Generation of job creators needed to get youth working

Image: Getty Images/Bloomberg/Naashon Zalk

It’s now officially Youth Month, the election season has come and gone, and promises were made, but the chronic ills of SA’s socio-economic discourse continue to plague its youth.

SA is described as an uppermiddle income, developing state within the geopolitical economic arena.

However, it is within that same characterisation that we analyse some of the social ills that hinder the progress of its economy and youth citizenry.

According to the World Bank (in 2019), SA’s Gini coefficient rates it as the country with the highest level of economic inequality in the world.

The World Bank states that after 25 years of democracy and promises of economic change, the state has officially failed to bridge the divide.

According to Stats SA, the first quarter of the financial year resulted in an alarming spike in the national unemployment rate from 27.1% to 27.6%.

The catastrophe lies in the fact that SA is a youthful country, but the overall rate of youth unemployment sits at a staggering 55%.

The situation gets even worse – Stats SA has also released a report on the national economy that showed it declined by a total of -3.2% in the first quarter of the year.

Things have become so dire that the ruling ANC declared unemployment a national disaster after its NEC lekgotla.

Statistics like these are a big red flag for current job seekers – and recent graduates in particular.

This requires thought leaders to not only identify some of the problems facing the country, but also to look at some possible interventions that may help the state in its fight against persistent levels of high unemployment.

SA could look at South Korea as a case study.

The South Korean Republic had high levels of youth unemployment just more than a decade ago.

The rates were between 10 and 14%.

Using these recorded statistics, the South Korean government declared youth unemployment a national crisis.

The South Korean government immediately passed an emergency “youth-centric” jobs plan and allocated US$3.5bn in resources for a programme that would be focused on spurring youth entrepreneurship and funding strategic job-creating projects in all sectors.

In the South African context, the government and its three spheres must form provincial entrepreneurship development councils that deal with key sectors in the various provinces.

They must include student entrepreneurship researchers, incubator managers, enterprise development practitioners, academics and SMME owners so as to draw on a diverse pool of skills, knowledge and generational understanding to help create a diverse and modern policy mix that will help provinces and SMMEs grow.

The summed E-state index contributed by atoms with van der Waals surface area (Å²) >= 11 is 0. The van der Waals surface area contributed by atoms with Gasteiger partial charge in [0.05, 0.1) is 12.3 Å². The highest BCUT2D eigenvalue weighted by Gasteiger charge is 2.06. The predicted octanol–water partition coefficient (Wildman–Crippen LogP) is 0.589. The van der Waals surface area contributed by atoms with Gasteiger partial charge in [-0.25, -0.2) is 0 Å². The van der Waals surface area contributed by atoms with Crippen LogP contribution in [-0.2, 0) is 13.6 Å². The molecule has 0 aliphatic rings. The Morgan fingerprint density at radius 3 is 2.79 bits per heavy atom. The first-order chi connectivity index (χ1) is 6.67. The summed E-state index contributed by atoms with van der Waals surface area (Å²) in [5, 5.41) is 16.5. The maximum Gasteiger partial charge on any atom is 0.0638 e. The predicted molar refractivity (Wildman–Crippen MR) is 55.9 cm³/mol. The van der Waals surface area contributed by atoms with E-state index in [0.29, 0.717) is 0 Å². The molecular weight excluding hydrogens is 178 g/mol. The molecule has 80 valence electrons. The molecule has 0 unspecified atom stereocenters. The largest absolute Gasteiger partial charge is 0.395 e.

This council must develop a youth entrepreneurship strategy, youth fund and corporate and government set-asides for youth-owned businesses.

The state must remove the bottlenecks that hinder business progress, such as slow turnaround times of business registration and the compliance stringency.

Businesses must be registered free and within 24 hours.

Allocations to the NYDA and Seda must be increased by at least 40%, and be made easily accessible to student entrepreneurs in universities and TVETs as well as to townshipbased SMMEs.

The state must host an annual youth unemployment summit that will deal directly with the structural causes of youth unemployment, and must invite student/youth formations, academics, enterprise development practitioners, multinational companies, big business formations and unemployed graduates.

It must resolve to allocate resources to all resolutions of the summit.

It must increase the capacity and expand resource allocation to initiatives such as the YES programme and the Entrepreneurship Development Programme in Higher Education.

It must divert existing resources and enterprise development support from corporates to such initiatives as existing and aspiring entrepreneurs are readily available on institutional databases.

SA needs a generation of job creators and not just job-seeking graduates.

The South African government must also reconfigure and augment its educational value chain.

This can be done through integrating subjects such as coding, artificial intelligence (robotics) and entrepreneurship into the curriculum to modernise SA’s future skills base at both primary and secondary education level.

This will enable easier integration into existing programmes of innovation and entrepreneurship at higher education level.

Last, an intergovernmental directorate or council must be formed between the department of trade and industry, department of small business, and department of higher education training and science and technology.

This must encourage universities to allow student entrepreneurs to do business with university procurement levers, and also avail enterprise and supplier development opportunities for youth/studentowned businesses.

A national entrepreneurship policy integrated into the Higher Education Act must be passed in parliament that takes in all the listed and identified proposed solutions.

Jobs are being shed and in a month of June that is dedicated to youth, let us expand on not just diagnosing the nation’s ills, but strive to share ideas and solutions to these problems.

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